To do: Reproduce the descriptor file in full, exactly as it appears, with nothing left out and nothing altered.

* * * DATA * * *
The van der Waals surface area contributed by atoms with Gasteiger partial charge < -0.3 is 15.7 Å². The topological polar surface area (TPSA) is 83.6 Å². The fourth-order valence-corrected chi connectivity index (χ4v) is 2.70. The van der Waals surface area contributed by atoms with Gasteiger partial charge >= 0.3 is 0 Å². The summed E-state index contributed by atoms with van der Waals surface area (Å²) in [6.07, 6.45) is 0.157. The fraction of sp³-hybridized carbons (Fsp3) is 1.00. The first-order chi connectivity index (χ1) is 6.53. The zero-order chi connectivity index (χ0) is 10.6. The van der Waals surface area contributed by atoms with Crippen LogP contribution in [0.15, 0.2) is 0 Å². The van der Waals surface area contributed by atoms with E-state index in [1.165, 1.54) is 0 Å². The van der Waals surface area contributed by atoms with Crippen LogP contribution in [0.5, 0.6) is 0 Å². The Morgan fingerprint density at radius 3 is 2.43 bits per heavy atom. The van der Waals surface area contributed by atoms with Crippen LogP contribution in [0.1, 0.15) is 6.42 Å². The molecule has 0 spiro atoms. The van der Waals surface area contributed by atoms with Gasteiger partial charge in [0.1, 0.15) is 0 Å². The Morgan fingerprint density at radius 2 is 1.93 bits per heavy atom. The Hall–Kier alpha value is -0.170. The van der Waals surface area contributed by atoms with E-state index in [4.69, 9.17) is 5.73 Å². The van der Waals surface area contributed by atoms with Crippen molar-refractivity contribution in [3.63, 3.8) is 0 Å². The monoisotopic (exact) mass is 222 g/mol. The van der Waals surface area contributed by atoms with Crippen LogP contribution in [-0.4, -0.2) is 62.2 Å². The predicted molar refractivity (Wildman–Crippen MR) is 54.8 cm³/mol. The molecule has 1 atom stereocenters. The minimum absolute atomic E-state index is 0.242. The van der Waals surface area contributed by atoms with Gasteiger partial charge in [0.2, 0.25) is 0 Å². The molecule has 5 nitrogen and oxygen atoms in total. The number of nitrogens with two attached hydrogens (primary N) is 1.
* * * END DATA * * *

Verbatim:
The van der Waals surface area contributed by atoms with Gasteiger partial charge < -0.3 is 15.7 Å². The topological polar surface area (TPSA) is 83.6 Å². The fourth-order valence-corrected chi connectivity index (χ4v) is 2.70. The van der Waals surface area contributed by atoms with Gasteiger partial charge >= 0.3 is 0 Å². The summed E-state index contributed by atoms with van der Waals surface area (Å²) in [6.07, 6.45) is 0.157. The fraction of sp³-hybridized carbons (Fsp3) is 1.00. The first-order chi connectivity index (χ1) is 6.53. The zero-order chi connectivity index (χ0) is 10.6. The van der Waals surface area contributed by atoms with Crippen LogP contribution in [0.15, 0.2) is 0 Å². The van der Waals surface area contributed by atoms with E-state index in [1.165, 1.54) is 0 Å². The van der Waals surface area contributed by atoms with Crippen LogP contribution in [0.5, 0.6) is 0 Å². The Morgan fingerprint density at radius 3 is 2.43 bits per heavy atom. The van der Waals surface area contributed by atoms with Crippen LogP contribution in [0.1, 0.15) is 6.42 Å². The molecule has 0 spiro atoms. The van der Waals surface area contributed by atoms with Gasteiger partial charge in [0.1, 0.15) is 0 Å². The Morgan fingerprint density at radius 2 is 1.93 bits per heavy atom. The Hall–Kier alpha value is -0.170. The van der Waals surface area contributed by atoms with E-state index in [4.69, 9.17) is 5.73 Å². The van der Waals surface area contributed by atoms with Crippen molar-refractivity contribution in [3.63, 3.8) is 0 Å². The monoisotopic (exact) mass is 222 g/mol. The van der Waals surface area contributed by atoms with Crippen LogP contribution in [-0.4, -0.2) is 62.2 Å². The predicted molar refractivity (Wildman–Crippen MR) is 54.8 cm³/mol. The molecule has 1 atom stereocenters. The minimum absolute atomic E-state index is 0.242. The van der Waals surface area contributed by atoms with Gasteiger partial charge in [0.2, 0.25) is 0 Å². The molecule has 5 nitrogen and oxygen atoms in total. The number of nitrogens with two attached hydrogens (primary N) is 1.